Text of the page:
4 Reasons “Going to Cash” is Not the Best Strategy During Market Volatility
June 27, 2019 By Sage Advisory
by Rob Williams, Director of Research
At Sage, we are tactical managers that make adjustments to our portfolios as the market environment changes. What does this mean? We believe there is always a beneficial market segment to be in; we believe in staying invested. While we have the flexibility to hold some cash in our portfolios, it’s a route we would reserve only for large market draw-downs (think the 2008 financial crisis). For us, choosing the right market segments is more important than repeatedly trying to time short-term market pullbacks.
The following are four reasons why “going to cash” during market corrections is not the best strategy:
1. “Going to Cash” is not an active risk management tactic.
Cash is a guess on near-term market direction. It is often not the best defense in a down market and sets up the potential to miss the upside when the market rebounds.
2. Most corrections are short-lived and rebound relatively quickly.
Major downturns happen only every 5 to 10 years, the corrections range between 5% and 20%, and they only last a few months. Since 2010, we have seen four corrections, and they have all followed this pattern.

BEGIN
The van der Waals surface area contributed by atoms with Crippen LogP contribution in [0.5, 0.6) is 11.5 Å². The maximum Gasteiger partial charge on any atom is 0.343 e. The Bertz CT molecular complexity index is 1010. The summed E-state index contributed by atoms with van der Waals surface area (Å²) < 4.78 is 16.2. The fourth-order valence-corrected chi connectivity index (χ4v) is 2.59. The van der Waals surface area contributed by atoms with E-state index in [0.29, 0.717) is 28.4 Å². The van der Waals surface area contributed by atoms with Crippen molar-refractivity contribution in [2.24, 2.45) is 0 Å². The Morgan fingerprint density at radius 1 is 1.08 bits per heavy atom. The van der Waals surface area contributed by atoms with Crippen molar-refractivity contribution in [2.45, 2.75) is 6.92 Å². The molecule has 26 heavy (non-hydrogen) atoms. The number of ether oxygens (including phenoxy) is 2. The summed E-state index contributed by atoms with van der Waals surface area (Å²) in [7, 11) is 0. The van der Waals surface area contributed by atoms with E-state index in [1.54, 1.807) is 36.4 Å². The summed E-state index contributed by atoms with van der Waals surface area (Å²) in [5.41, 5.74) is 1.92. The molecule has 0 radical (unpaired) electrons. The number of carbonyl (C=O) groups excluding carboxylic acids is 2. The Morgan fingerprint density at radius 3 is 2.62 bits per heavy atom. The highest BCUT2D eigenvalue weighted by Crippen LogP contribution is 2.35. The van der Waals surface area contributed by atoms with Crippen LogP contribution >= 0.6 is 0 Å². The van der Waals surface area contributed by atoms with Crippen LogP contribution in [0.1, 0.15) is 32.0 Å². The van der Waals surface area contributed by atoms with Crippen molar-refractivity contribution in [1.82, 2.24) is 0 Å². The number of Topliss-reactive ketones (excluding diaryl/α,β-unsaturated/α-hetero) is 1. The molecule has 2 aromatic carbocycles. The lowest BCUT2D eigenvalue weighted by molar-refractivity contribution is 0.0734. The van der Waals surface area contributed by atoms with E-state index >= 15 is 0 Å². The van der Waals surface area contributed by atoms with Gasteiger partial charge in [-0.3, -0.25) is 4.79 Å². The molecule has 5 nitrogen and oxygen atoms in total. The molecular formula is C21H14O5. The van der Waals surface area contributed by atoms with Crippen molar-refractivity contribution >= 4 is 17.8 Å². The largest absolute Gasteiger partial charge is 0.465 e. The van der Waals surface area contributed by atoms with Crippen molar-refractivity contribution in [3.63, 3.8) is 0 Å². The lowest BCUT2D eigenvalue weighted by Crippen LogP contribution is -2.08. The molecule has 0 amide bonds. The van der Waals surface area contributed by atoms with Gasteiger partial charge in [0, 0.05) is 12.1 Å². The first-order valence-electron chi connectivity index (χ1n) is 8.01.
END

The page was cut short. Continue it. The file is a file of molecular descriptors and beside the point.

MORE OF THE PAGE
3. Being “tactical” in asset allocation is about portfolio risk, not individual position risk.
Mitigating portfolio risk can be done with other tools besides cash. The following scenario takes place during the 2011 correction and rebound. Allocation B outperforms because it participated in the upside of the recovery; and, importantly, because overall portfolio risk was similar, it protected just as well during the draw-down.
Both portfolios have similar total risk to market (.5 and .6 beta)
- Beta = volatility or risk of allocation to market, .5 = roughly 50% of downside risk
4. Being tactical means smoothing the ride.
We do this by limiting the potential negative outcomes. Consider the 2011 correction and rebound. The broad U.S. market recovered quickly, with a six-month window from peak to trough and back to peak. Perfect timing of a 50% cash allocation would lead to strong gains; however, considering the risk of mistiming, the range of outcomes is between -4% to +16%, a 21% difference from best to worst. Alternatively, a 50% tilt to more defensive equities had half that spread, with a +1% to +12% range of outcomes, limiting the size of the potential miss and creating a smoother ride for clients.
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